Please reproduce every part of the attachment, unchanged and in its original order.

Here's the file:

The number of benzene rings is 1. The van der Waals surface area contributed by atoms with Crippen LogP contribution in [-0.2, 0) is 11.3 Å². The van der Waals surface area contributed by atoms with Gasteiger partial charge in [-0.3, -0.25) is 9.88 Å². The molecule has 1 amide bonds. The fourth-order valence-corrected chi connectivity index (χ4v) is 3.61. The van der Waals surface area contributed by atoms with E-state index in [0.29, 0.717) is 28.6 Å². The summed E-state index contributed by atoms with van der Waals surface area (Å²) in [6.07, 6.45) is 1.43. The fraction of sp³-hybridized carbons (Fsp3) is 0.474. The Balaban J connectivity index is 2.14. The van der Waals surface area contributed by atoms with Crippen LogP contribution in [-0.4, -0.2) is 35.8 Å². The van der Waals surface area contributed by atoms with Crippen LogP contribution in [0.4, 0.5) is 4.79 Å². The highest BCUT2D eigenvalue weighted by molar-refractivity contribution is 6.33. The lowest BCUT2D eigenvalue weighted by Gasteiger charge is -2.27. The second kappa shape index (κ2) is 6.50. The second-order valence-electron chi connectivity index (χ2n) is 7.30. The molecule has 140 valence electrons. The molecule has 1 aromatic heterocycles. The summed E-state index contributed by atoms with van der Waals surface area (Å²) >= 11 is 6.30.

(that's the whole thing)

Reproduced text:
The number of benzene rings is 1. The van der Waals surface area contributed by atoms with Crippen LogP contribution in [-0.2, 0) is 11.3 Å². The van der Waals surface area contributed by atoms with Gasteiger partial charge in [-0.3, -0.25) is 9.88 Å². The molecule has 1 amide bonds. The fourth-order valence-corrected chi connectivity index (χ4v) is 3.61. The van der Waals surface area contributed by atoms with E-state index in [0.29, 0.717) is 28.6 Å². The summed E-state index contributed by atoms with van der Waals surface area (Å²) in [6.07, 6.45) is 1.43. The fraction of sp³-hybridized carbons (Fsp3) is 0.474. The Balaban J connectivity index is 2.14. The van der Waals surface area contributed by atoms with Crippen LogP contribution in [-0.4, -0.2) is 35.8 Å². The van der Waals surface area contributed by atoms with Crippen LogP contribution in [0.4, 0.5) is 4.79 Å². The highest BCUT2D eigenvalue weighted by molar-refractivity contribution is 6.33. The lowest BCUT2D eigenvalue weighted by Gasteiger charge is -2.27. The second kappa shape index (κ2) is 6.50. The second-order valence-electron chi connectivity index (χ2n) is 7.30. The molecule has 140 valence electrons. The molecule has 1 aromatic heterocycles. The summed E-state index contributed by atoms with van der Waals surface area (Å²) >= 11 is 6.30.